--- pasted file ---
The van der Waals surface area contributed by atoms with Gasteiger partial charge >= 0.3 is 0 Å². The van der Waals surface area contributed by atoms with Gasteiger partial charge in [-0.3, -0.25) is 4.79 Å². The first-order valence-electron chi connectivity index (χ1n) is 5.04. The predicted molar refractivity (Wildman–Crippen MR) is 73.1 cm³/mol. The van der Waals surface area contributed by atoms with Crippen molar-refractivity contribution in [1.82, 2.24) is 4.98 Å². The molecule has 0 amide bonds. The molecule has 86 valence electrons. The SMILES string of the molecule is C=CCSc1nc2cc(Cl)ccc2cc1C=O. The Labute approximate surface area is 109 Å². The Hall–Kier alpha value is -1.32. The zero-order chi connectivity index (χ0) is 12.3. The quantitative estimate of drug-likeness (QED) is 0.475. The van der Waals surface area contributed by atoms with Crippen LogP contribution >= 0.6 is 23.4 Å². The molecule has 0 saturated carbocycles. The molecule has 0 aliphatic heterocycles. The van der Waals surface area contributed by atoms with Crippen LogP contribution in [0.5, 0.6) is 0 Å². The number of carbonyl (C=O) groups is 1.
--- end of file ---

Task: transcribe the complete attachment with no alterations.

The van der Waals surface area contributed by atoms with Gasteiger partial charge >= 0.3 is 0 Å². The van der Waals surface area contributed by atoms with Gasteiger partial charge in [-0.3, -0.25) is 4.79 Å². The first-order valence-electron chi connectivity index (χ1n) is 5.04. The predicted molar refractivity (Wildman–Crippen MR) is 73.1 cm³/mol. The van der Waals surface area contributed by atoms with Crippen molar-refractivity contribution in [1.82, 2.24) is 4.98 Å². The molecule has 0 amide bonds. The molecule has 86 valence electrons. The SMILES string of the molecule is C=CCSc1nc2cc(Cl)ccc2cc1C=O. The Labute approximate surface area is 109 Å². The Hall–Kier alpha value is -1.32. The zero-order chi connectivity index (χ0) is 12.3. The quantitative estimate of drug-likeness (QED) is 0.475. The van der Waals surface area contributed by atoms with Crippen LogP contribution >= 0.6 is 23.4 Å². The molecule has 0 saturated carbocycles. The molecule has 0 aliphatic heterocycles. The van der Waals surface area contributed by atoms with Crippen LogP contribution in [0.5, 0.6) is 0 Å². The number of carbonyl (C=O) groups is 1.